Brent Yamamoto
    Suarez International Tier 1 Staff Instructor

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  4. #14
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    Oct 2010
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    Quote Originally Posted by Brent Yamamoto View Post
    This.

    Filming and critiquing yourself is useful for almost any activity.

    ....ok, maybe that's not the best advice to give around Nichols. But it's still true.
    do it all the time.... may or may not be found on pornhub
    Greg "Hyena" Nichols
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    Always entertaining, mildly offensive
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    http://www.warriortalk.com/showthrea...he-Obscenities

  5. #15
    Join Date
    May 2015
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    452
    Quote Originally Posted by P.D. View Post
    Two suggestions:

    One, read more to improve your writing skills. Look for quality works from twentieth century writers. GK Chesterton is a perfect choice ( https://www.chesterton.org/discover/ ). He is called the master of paradox for his use of it. He works are prolific and diverse. Take note of how words are used to create an image or express a thought. Evelyn Waugh is another good choice.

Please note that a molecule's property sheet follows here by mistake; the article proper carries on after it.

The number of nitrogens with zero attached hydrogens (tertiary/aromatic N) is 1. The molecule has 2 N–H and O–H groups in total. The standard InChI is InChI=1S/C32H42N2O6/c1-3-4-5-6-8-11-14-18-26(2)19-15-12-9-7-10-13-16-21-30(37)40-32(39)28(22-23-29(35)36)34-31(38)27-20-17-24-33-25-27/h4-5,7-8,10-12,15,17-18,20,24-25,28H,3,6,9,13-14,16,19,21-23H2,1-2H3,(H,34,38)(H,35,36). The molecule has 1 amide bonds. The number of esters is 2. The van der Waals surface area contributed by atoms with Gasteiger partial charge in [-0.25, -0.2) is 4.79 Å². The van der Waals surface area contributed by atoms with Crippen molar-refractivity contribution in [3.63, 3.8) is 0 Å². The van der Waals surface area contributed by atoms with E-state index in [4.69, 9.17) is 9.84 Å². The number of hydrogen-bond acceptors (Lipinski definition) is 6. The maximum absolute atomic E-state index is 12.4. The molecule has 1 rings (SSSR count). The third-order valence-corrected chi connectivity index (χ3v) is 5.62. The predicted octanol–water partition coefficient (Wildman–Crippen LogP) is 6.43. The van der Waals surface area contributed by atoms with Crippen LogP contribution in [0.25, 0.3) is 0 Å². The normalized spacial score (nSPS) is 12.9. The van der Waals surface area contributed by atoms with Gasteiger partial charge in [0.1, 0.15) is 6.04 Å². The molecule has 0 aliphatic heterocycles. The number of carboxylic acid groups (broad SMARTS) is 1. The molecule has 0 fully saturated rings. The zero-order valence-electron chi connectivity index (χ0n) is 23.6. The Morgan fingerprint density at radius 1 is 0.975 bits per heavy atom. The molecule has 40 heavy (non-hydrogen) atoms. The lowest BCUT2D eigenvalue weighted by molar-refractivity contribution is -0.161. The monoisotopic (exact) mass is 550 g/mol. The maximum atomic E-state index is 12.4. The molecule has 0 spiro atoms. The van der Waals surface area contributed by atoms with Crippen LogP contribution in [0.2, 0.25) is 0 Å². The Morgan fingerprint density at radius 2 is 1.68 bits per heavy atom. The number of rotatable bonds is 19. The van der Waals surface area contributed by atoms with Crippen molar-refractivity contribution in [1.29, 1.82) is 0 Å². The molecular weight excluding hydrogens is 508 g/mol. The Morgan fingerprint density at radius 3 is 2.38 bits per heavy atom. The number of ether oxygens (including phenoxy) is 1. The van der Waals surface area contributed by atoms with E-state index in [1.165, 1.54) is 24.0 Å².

Two, find and join a debating society in your local area to improve you public speaking skills. Unlike simply giving a speech, debate teaches you to research a topic, develop an "argument", prepare for the opposing "argument" and then deliver and defend your "argument" in a polite, gentlemanly manner. Debating will also help improve your ability to think on your feet, and to address questions, etc. There may be a social debating club, but almost all colleges and universities have one. I'll add here that the goal of debate is to convince an audience that they should decide in favour of your side of the issue. It has rules and is not like a heated breakroom argument over whether Texas or KC BBQ is better.



    (Texas BBQ is better - just so you know)
    I generally read 50-100 pages a night as well as listen to audio books. That is one thing that was instilled in me at an early age was a love for the written word. Also way back in the annals of history, I was one of the few in my high school to both play football and participate in debate and forensics.